Frankston line delays due to track work, with buses replacing Metro Trains for 37 days
Frankston line delays due to track work, with buses replacing Metro Trains for 37 days :Train commuters on Melbourne’s Frankston Line are being warned to plan for longer travel times, with a section of the track set to close for more than a month.
Buses will replace trains between Caulfield and Moorabbin stations for 37 days from 9:00pm this Friday.
Jeroen Weimar, acting chief executive of Public Transport Victoria (PTV), said the shutdown would allow workers to “finally complete” the removal of three level crossings at North Road, McKinnon Road and Centre Road.
The Metro Trains website warns passengers the disruption could increase journeys on the line by up to 45 minutes.
“It’s a really big challenge for all of our regular passengers on the Frankston line,” Mr Weimar told 774 ABC Melbourne’s Jon Faine.
“If you’re travelling in the morning peak, I would probably allow about 30 to 40 additional minutes.”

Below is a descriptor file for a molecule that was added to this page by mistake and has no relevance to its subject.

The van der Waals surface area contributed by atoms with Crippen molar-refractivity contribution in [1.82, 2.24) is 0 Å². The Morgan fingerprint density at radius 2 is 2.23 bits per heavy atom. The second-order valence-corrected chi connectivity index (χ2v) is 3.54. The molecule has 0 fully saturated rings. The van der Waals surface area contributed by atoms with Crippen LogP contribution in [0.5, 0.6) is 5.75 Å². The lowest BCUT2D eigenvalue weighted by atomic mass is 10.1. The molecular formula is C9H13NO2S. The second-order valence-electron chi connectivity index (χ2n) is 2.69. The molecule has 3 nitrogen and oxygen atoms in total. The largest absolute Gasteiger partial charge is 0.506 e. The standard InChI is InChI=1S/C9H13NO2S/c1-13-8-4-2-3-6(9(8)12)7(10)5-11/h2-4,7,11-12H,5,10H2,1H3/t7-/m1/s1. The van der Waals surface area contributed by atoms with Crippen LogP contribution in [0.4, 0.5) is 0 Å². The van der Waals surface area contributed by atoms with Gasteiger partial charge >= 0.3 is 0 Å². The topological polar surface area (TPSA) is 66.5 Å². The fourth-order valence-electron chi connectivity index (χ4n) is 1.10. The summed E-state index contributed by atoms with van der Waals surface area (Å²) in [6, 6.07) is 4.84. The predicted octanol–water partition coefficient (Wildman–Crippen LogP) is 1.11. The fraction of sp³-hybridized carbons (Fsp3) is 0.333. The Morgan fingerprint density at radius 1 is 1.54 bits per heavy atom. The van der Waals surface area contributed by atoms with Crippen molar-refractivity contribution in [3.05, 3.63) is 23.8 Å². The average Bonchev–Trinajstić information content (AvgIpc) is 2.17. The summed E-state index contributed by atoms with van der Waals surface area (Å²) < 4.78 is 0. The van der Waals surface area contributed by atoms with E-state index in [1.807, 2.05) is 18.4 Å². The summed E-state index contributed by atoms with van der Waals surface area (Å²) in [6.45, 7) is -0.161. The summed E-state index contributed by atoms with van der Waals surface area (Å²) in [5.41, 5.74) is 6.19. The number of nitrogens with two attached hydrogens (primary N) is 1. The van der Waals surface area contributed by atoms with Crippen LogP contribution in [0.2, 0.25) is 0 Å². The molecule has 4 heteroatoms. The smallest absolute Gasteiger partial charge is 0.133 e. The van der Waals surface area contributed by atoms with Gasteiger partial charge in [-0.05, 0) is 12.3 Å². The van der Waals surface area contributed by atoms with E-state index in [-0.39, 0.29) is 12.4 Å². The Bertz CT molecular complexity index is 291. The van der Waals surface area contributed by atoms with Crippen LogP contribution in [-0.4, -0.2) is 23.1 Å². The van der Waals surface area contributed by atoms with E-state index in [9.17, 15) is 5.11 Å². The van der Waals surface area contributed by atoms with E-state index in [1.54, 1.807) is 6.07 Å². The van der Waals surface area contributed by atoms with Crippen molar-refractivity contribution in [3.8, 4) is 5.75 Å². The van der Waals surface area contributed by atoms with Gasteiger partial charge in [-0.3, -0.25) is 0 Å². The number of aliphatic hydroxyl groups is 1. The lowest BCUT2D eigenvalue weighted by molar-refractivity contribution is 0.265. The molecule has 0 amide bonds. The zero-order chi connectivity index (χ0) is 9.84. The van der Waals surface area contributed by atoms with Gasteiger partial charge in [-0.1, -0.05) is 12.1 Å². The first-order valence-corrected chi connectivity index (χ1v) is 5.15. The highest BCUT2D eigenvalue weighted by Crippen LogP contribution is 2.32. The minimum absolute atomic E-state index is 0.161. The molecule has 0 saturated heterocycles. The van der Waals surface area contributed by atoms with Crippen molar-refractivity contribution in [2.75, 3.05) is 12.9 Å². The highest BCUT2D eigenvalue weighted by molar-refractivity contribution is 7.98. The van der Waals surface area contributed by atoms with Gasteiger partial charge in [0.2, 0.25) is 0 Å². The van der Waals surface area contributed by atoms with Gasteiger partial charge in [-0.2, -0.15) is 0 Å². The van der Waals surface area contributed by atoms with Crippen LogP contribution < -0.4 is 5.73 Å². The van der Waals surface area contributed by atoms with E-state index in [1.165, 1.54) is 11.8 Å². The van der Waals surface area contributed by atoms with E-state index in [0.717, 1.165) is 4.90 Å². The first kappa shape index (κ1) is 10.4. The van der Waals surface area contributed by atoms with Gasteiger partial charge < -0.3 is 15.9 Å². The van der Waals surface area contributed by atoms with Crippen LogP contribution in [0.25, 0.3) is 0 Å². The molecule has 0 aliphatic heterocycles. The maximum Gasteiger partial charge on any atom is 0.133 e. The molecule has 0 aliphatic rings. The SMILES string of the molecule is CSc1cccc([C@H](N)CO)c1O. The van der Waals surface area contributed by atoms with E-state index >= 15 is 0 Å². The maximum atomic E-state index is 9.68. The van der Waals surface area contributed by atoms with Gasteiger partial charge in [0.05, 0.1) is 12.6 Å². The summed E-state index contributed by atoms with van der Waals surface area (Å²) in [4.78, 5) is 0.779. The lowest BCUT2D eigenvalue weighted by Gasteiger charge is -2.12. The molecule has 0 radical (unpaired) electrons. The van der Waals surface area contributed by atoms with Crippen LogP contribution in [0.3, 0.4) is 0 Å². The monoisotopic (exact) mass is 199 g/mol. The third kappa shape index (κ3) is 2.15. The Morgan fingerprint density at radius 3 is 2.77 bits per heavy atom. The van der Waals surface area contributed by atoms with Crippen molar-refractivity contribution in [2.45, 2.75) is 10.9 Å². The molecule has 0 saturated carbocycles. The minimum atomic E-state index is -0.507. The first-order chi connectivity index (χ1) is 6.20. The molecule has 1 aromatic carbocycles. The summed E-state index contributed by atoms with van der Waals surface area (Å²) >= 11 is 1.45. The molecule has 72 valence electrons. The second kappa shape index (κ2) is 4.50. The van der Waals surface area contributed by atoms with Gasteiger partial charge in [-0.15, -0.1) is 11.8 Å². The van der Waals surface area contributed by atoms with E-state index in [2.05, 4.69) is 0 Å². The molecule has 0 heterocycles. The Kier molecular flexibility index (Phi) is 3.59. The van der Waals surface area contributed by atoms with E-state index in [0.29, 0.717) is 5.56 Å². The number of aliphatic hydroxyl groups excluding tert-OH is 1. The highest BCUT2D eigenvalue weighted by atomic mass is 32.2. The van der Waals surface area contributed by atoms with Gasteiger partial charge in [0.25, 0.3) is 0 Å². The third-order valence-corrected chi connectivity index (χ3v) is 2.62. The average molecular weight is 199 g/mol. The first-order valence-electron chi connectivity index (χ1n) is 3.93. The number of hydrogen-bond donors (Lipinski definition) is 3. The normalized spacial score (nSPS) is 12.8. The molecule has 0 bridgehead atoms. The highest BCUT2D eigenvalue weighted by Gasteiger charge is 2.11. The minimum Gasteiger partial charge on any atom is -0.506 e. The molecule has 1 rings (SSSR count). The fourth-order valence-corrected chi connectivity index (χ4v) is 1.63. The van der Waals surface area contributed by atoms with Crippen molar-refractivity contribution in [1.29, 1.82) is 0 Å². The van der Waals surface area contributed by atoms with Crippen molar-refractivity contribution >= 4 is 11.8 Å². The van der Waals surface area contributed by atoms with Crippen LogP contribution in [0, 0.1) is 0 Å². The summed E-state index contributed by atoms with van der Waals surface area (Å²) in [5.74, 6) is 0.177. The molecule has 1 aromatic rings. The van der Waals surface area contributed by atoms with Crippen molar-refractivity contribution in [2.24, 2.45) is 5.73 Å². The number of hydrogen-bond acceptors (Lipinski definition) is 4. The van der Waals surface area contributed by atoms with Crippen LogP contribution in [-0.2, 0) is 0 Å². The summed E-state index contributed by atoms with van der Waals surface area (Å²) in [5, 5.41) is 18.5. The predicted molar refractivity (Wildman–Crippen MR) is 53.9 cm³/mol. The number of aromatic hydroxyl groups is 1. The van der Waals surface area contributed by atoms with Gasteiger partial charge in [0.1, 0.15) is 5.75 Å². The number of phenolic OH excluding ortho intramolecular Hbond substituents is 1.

AFL fans among first affected
Mr Weimar said more than 70 buses would be “working non-stop” to carry passengers between Caulfield and Moorabbin.
Football fans will be among the first people to be affected by the line closure.
Frankston line passengers attending the AFL match between Collingwood and Fremantle at the MCG on Friday night will be able to train to the game but will need to use the rail replacement buses to get home.
Mr Weimar said extra buses were being timetabled for Friday nights to cope with footy crowds.
Decision taken to ‘smash it out’
The planned works will sink the train line underground at the three level crossings to allow their removal.
Ormond, Bentleigh and McKinnon stations will be rebuilt to accommodate the change, with the new stations to open in late August and September.
The works are part of a State Government project to remove 50 level crossings across the city.
Mr Weimar said the length of the line closure was “a big ask” of Frankston line passengers but said it would allow the work to be completed more quickly.
“The decision we had to make was … do we take two or three years to do this work and continue to disrupt your journeys, or do we go in there and just smash it out in five weeks?
“We took the view that on balance it was better just to get in there and get the work done.”
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